images clockwise from upper left: Patrick Caulfield, Daniel Levine, Richard Paul, Andreas Blank
May 22 – June 27, 2010 • Friday–Sunday 12–6 • opening Saturday, May 22,6–8 pm
Stephanie Theodore is pleased to present In Substantiality, an exhibition of work by Andreas Blank, Patrick Caulfield, Daniel Levine, and Richard Paul that examines, eviscerates and subverts expectations of objects—the standoff between glossy appearance and ephemeral utility, desire and acquisition, substance and superficiality.
The age of the Mad Men, selling consumers dreams of worldly goods through images of sex and status, has given way to an era ruled stealthily by the spin doctors of subliminal desire. The virtual construction of self, via Facebook and its kin, presents a view of the individual as a sum total of affiliation to brands, bands, movies, food products, service providers, and icons of power. This mechanism offers comforting reassurance to the needy narcissism of contemporary life, while allowing marketing mavens to unleash hoards of unwitting spokespersons. We are what we own. Looking in a mirror, an individual sees either the flatness of a reflective surface, but more likely sees the reflection of an identity built via reification; or, perhaps one sees nothing at all.
The late Patrick Caulfield is one of the most important British painters and printmakers of the past fifty years. A contemporary of the father of Pop, Richard Hamilton, Caulfield shared his interest in the objects of ordinary life, but with a more deliberately decorative approach rooted in popular graphic design. In his much-loved series of prints Poems of Jules Laforgue Caulfield offers an impossible poetic existence and unsung heroism of the otherwise sad ordinary objects presented in isolated still life.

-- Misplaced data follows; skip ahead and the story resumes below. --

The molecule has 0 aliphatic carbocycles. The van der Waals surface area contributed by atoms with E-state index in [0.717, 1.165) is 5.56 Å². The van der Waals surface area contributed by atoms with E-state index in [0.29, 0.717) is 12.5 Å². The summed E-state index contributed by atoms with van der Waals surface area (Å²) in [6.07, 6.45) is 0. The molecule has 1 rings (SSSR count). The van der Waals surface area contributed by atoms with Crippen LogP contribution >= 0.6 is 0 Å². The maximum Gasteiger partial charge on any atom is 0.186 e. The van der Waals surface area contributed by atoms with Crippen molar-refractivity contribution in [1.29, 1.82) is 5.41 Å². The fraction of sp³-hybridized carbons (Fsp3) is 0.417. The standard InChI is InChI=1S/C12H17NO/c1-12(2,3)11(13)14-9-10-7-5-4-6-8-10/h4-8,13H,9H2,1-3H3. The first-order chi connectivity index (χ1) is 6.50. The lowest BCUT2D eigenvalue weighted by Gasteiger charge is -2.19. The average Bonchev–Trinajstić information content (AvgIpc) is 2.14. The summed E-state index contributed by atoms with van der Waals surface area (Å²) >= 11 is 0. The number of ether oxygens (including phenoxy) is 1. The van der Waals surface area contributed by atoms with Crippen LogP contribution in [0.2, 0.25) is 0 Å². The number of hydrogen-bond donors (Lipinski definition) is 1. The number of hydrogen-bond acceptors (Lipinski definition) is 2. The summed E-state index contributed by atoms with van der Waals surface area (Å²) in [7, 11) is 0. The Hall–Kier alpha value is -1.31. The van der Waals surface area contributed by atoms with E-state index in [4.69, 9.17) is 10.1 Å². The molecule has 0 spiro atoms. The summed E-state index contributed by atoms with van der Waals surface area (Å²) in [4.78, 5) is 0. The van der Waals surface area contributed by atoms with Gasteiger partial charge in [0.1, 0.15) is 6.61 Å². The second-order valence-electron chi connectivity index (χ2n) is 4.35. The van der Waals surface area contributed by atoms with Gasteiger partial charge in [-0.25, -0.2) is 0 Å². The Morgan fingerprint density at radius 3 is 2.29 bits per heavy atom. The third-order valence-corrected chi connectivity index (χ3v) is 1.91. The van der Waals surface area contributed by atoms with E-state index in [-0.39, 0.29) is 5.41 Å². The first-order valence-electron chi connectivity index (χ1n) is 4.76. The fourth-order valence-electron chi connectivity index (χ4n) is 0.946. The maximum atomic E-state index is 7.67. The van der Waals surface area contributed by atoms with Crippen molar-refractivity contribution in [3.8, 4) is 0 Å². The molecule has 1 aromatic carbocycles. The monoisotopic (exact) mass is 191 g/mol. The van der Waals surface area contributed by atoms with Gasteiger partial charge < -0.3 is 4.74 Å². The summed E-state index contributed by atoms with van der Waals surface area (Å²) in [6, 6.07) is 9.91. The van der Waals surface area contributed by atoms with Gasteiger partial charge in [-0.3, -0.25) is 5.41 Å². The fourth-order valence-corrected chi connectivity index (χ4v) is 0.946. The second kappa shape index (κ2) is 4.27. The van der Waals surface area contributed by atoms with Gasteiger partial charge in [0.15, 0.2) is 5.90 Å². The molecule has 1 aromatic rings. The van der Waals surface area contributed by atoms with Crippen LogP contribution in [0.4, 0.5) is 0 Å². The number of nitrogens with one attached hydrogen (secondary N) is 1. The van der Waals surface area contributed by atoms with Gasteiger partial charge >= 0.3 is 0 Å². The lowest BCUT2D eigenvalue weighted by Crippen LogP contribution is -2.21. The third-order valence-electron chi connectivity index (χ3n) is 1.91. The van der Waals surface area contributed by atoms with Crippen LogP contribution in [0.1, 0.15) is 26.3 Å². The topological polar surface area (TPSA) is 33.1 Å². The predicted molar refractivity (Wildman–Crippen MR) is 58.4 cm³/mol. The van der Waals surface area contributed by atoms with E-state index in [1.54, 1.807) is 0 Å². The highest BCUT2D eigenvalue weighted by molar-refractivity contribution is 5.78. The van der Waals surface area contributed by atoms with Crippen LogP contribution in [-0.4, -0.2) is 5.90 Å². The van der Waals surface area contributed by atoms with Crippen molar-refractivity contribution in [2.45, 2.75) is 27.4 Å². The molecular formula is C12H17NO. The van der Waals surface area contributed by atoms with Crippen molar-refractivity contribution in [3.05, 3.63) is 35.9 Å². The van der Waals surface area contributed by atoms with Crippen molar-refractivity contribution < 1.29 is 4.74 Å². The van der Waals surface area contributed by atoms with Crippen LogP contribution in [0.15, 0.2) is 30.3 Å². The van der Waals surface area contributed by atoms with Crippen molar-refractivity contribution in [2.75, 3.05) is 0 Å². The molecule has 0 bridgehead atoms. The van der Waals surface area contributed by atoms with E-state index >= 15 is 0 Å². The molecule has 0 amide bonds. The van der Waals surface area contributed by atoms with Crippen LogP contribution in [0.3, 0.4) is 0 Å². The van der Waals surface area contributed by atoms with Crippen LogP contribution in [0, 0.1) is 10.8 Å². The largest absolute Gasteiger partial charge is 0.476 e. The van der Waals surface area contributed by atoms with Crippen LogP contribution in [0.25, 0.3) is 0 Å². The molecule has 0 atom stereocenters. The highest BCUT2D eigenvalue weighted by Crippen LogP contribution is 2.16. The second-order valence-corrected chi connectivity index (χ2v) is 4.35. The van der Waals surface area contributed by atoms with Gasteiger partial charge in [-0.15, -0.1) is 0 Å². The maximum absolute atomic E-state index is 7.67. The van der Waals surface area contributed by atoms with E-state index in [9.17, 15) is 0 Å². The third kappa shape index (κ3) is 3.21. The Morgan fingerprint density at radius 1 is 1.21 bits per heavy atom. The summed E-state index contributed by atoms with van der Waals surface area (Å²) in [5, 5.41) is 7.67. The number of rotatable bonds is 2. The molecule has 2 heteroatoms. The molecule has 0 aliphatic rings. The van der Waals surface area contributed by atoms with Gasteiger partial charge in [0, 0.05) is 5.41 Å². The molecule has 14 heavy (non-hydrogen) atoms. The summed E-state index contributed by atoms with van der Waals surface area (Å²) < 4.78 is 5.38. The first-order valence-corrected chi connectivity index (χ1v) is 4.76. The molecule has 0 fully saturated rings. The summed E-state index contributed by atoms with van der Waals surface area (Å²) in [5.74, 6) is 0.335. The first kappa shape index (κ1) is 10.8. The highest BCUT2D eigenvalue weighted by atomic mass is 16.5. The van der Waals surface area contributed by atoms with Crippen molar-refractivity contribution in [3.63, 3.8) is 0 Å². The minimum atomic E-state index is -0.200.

In a kind of absurdist updating of Caulfield’s bittersweet household things, Richard Paul, a former commercial photographer, creates peculiar encounters of unrelated objects, on a flat, pastel background. No longer lonely, these objects, shiny and appealing, bask in their own unique synthetic beauty in the eye of the camera, and in the (sometimes literal) reflection of its companion. The pairs are presented with the slick flawless appearance of a Vogue advertisement, but the straight line between object and inferred desire is given a detour into incomprehensible absurdity, and any possible solution to these riddles may not necessarily be found in any language currently spoken; yet they remain seductive.
Andreas Blank doesn’t just depict objects, he creates replacements for them. Blank investigates the changing relations of time in the transformation of material. Blank is a stonecutter by métier. But instead of depicting eternal subjects and themes, he chooses to recreate the ordinary—folded shirts, shoes, boxes, paper airplanes. The temporal nature of objects we buy, make, use and discard is replaced by monumental permanence. His works, hewn out of rare and expensive marbles and other stones, confound the viewer—no longer is a paper plane making one last flight to the recycling bin. Instead, there is the unnerving permanence of a carefully wrought homage to the overlooked.
Daniel Levine is a painter of unusual monochrome paintings — off–square works of modest scale and varying depths, with small borders to amplify the paintings' complex surfaces. After many sessions, layers of paint and the passage of time, the resulting paintings present an abundance of gesture, movement and light. But they also are able to withstand the inference of any viewer of intention, subtext, and subject matter. In the context of this exhibition, Levine’s work offer both a place of reflection and refraction—infinite subjectivity and open ended potential, within a tightly defined practice of painting.
For more information and images, please contact Stephanie Theodore at 212.966.4324 or firstname.lastname@example.org, or Luise Kaunert at email@example.com.